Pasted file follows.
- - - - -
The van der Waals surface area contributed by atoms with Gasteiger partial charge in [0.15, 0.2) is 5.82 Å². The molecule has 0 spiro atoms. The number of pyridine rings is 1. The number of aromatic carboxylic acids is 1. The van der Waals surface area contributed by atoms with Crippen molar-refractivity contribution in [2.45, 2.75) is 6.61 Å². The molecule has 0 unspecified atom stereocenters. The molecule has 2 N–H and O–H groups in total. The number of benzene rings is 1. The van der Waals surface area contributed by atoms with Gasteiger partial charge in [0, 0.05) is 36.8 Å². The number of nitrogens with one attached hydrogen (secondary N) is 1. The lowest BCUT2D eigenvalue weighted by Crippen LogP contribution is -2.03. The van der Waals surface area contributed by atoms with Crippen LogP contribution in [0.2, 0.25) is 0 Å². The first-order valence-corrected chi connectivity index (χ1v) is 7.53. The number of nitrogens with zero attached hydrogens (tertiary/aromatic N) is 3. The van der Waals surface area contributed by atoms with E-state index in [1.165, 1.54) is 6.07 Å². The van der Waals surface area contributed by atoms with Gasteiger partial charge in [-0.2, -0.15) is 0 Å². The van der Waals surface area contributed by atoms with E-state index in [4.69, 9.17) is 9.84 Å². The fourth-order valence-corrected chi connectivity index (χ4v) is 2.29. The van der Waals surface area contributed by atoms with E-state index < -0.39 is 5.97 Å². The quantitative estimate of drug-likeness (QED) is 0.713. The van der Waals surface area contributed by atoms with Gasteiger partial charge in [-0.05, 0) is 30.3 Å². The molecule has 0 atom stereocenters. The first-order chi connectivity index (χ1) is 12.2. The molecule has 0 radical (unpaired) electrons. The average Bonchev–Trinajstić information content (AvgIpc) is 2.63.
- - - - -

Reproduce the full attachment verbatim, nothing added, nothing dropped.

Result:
The van der Waals surface area contributed by atoms with Gasteiger partial charge in [0.15, 0.2) is 5.82 Å². The molecule has 0 spiro atoms. The number of pyridine rings is 1. The number of aromatic carboxylic acids is 1. The van der Waals surface area contributed by atoms with Crippen molar-refractivity contribution in [2.45, 2.75) is 6.61 Å². The molecule has 0 unspecified atom stereocenters. The molecule has 2 N–H and O–H groups in total. The number of benzene rings is 1. The van der Waals surface area contributed by atoms with Gasteiger partial charge in [0, 0.05) is 36.8 Å². The number of nitrogens with one attached hydrogen (secondary N) is 1. The lowest BCUT2D eigenvalue weighted by Crippen LogP contribution is -2.03. The van der Waals surface area contributed by atoms with Crippen LogP contribution in [0.2, 0.25) is 0 Å². The first-order valence-corrected chi connectivity index (χ1v) is 7.53. The number of nitrogens with zero attached hydrogens (tertiary/aromatic N) is 3. The van der Waals surface area contributed by atoms with E-state index in [1.165, 1.54) is 6.07 Å². The van der Waals surface area contributed by atoms with Gasteiger partial charge in [-0.2, -0.15) is 0 Å². The van der Waals surface area contributed by atoms with E-state index in [4.69, 9.17) is 9.84 Å². The fourth-order valence-corrected chi connectivity index (χ4v) is 2.29. The van der Waals surface area contributed by atoms with E-state index < -0.39 is 5.97 Å². The quantitative estimate of drug-likeness (QED) is 0.713. The van der Waals surface area contributed by atoms with Gasteiger partial charge in [-0.05, 0) is 30.3 Å². The molecule has 0 atom stereocenters. The first-order chi connectivity index (χ1) is 12.2. The molecule has 0 radical (unpaired) electrons. The average Bonchev–Trinajstić information content (AvgIpc) is 2.63.